Annie Scott Riley, author of I Make No Promises, But Someone's Probably Going to Die, sees the Fringe buffet as a place to dine on new experiences — and to find new companies. "It's a unique opportunity for new companies to get their work seen, really seen, by more than just the social circles of their cast and crew," she says. "No matter how good your show is, if you put it up in the wild with a company name no one has heard of, you are almost guaranteed to fail in today's market.... It's the best opportunity there is to find new work to love in Minnesota."
Matthew Everett's memories are largely connected with firsts. This could be building an appreciation for dance or discovering innovative groups such as the Twin Cities-based Savage Umbrella or the New York-based Shelby Company. It can even be something like "David Darrow and Kara Davidson putting Rip in front of me and making me realize I could like musicals. It's cracking my mind open a little bit more about what live performance can be — those are the Fringe memories that always give me a jolt."
Josh Carson first produced at the Fringe in 2002 — egged on by one of his University of Minnesota professors. After Carson wrote several scenes for a play, the professor suggested that the whole piece needed to be completed — and put in front of an audience. "With no lottery in those days, I applied and was instantly 'in' the Fringe Festival and suddenly faced with the same problem that plagues every Fringe producer: 'Oh crap. Now I have to do an entire show,'" he says.
This year, he's back as one of the creators of One Hit Thunder, having built a reputation for fast-paced, pop culture-driven shows. "Seven Fringes later, it's my absolute favorite time of year. It isn't summer unless I'm stressed for three solid months, untouchable for a week, only to crash down that mid-August Monday, wondering what the hell to do with myself now," Carson says.
A recent success story at the Fringe is that of Transatlantic Love Affair. The company has presented a string of hits at the festival (2012's Ash Land was the top-selling show) and has seen two of the shows — The Ballad of the Pale Fisherman and Red Resurrected — see life beyond the confines of the festival. This year's offering, These Old Shoes, continues the movement-based style that sees the actors not just providing characters but contorting themselves to make up the settings for each scene.
Isabel Nelson, co-artistic director of the company with husband Diogo Lopes, looks back to 2005 for a key Fringe moment. It's when she saw Please Don't Blow Up Mr. Boban, created by the always innovative Jon Ferguson and Live Action Set. That inspired Nelson to pursue more training in England. "It was there, at the London International School of Performing Arts, that Diogo and I met and fell in love, and the rest, as they say, is history."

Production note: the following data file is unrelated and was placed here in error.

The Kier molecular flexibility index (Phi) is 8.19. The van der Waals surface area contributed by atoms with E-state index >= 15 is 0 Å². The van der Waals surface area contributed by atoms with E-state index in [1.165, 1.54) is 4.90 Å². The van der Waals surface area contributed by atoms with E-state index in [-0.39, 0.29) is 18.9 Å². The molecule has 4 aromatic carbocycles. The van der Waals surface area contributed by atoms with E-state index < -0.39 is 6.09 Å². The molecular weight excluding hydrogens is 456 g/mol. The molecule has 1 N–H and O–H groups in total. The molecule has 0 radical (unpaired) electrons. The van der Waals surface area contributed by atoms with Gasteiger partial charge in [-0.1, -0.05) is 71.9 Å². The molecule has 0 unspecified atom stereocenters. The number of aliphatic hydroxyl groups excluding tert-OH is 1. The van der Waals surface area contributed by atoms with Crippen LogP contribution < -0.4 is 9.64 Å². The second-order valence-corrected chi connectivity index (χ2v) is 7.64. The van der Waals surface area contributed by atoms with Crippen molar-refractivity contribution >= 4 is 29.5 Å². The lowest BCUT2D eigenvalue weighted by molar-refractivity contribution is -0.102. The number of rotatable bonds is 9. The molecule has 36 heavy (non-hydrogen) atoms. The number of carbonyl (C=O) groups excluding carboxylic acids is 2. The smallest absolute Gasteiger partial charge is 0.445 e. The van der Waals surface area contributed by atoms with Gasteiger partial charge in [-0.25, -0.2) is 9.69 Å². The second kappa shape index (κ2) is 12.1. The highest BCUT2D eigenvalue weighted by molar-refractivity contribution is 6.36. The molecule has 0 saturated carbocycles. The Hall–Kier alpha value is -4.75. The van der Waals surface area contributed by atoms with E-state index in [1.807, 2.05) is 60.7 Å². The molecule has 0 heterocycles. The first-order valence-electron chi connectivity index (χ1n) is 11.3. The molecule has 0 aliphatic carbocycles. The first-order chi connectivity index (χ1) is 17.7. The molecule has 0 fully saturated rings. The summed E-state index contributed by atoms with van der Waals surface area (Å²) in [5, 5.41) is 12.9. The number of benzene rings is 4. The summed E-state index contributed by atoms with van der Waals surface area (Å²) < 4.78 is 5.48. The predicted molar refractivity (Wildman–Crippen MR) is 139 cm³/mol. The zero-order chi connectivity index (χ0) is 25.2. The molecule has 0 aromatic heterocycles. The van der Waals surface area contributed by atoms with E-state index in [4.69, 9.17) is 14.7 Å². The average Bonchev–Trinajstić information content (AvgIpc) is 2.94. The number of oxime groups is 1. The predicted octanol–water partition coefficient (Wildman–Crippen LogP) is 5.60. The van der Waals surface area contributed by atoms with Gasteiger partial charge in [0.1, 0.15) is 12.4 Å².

The cost of success
For Arneson, the growth of the Fringe has lessened the sense of anarchy and freedom of the early days. Back then, "The Fringe was less constrained. You had elbow room. And time and space to spread out, to get messy. Now you are given a number. We are show number so and so. It's a nice number, but still, it's a number," she says.
Storage space is scarce, and the time to get on and off the stage with props, costumes, and sets in tow is extremely short.
"At my last Fringe, I was covered in sweat after a show, trying to gather all my scattered clothing, wigs, shoes, and set from the stage in the few minutes, while people who saw the show were trying to chat with me," Arneson says. All this regimentation may be necessary for organizing so large an event as the Fringe. But it can be disconcerting for a seasoned artist.
Then again, many of those changes have been fueled by the growing size and attendance at the Fringe. More venues and performances mean there need to be tighter controls so the audience is able to get in and out — and off to the next show. (Important if you're one of the hardy, or foolish, theatergoers who take in a show at each of the 50-some slots in the festival.) Increased attendance is also good for the artists, who get a share of the gate from each performance.
All of this feeds back to the theater community. "The lottery-driven, non-juried guts of the thing is what keeps theater in this town vibrant and alive," Everett says. "Work like this gets done throughout the year, but more of it gets done now because the Fringe has primed an audience to desire it and has taught artists how to get out there and do it."
When Olson first came back to the Fringe in 2007 after years in public relations, things were quite a bit different. "I remember looking at the guidebook and seeing that there was no more than 30 minutes between shows. They were cycling a lot more through," she says. This year, Olson will be back as a performer in the show On the Line. It's written by her daughter Abilene — the one she was pregnant with back in 1996, when she was taking meetings with future mayors and scrounging to get the community on board with the new festival.
In the end, the central purpose of the festival hasn't changed.